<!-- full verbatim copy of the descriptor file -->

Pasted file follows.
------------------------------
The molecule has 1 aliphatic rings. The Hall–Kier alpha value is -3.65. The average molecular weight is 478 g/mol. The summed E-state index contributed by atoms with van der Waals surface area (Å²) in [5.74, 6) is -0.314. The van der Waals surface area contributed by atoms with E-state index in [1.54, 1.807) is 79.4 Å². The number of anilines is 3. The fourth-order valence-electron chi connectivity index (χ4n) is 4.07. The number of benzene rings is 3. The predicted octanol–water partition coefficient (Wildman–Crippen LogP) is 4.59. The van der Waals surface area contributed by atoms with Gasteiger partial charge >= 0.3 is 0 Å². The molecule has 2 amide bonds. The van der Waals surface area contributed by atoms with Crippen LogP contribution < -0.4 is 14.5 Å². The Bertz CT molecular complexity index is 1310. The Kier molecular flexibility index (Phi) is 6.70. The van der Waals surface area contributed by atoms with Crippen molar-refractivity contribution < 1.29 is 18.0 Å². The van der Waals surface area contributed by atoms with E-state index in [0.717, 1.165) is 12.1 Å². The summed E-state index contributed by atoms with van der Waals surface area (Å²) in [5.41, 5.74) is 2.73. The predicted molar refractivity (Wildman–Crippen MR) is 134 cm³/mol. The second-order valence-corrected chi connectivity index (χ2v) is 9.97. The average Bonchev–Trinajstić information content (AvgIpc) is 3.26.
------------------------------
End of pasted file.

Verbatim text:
The molecule has 1 aliphatic rings. The Hall–Kier alpha value is -3.65. The average molecular weight is 478 g/mol. The summed E-state index contributed by atoms with van der Waals surface area (Å²) in [5.74, 6) is -0.314. The van der Waals surface area contributed by atoms with E-state index in [1.54, 1.807) is 79.4 Å². The number of anilines is 3. The fourth-order valence-electron chi connectivity index (χ4n) is 4.07. The number of benzene rings is 3. The predicted octanol–water partition coefficient (Wildman–Crippen LogP) is 4.59. The van der Waals surface area contributed by atoms with Gasteiger partial charge >= 0.3 is 0 Å². The molecule has 2 amide bonds. The van der Waals surface area contributed by atoms with Crippen LogP contribution < -0.4 is 14.5 Å². The Bertz CT molecular complexity index is 1310. The Kier molecular flexibility index (Phi) is 6.70. The van der Waals surface area contributed by atoms with Crippen molar-refractivity contribution < 1.29 is 18.0 Å². The van der Waals surface area contributed by atoms with E-state index in [0.717, 1.165) is 12.1 Å². The summed E-state index contributed by atoms with van der Waals surface area (Å²) in [5.41, 5.74) is 2.73. The predicted molar refractivity (Wildman–Crippen MR) is 134 cm³/mol. The second-order valence-corrected chi connectivity index (χ2v) is 9.97. The average Bonchev–Trinajstić information content (AvgIpc) is 3.26.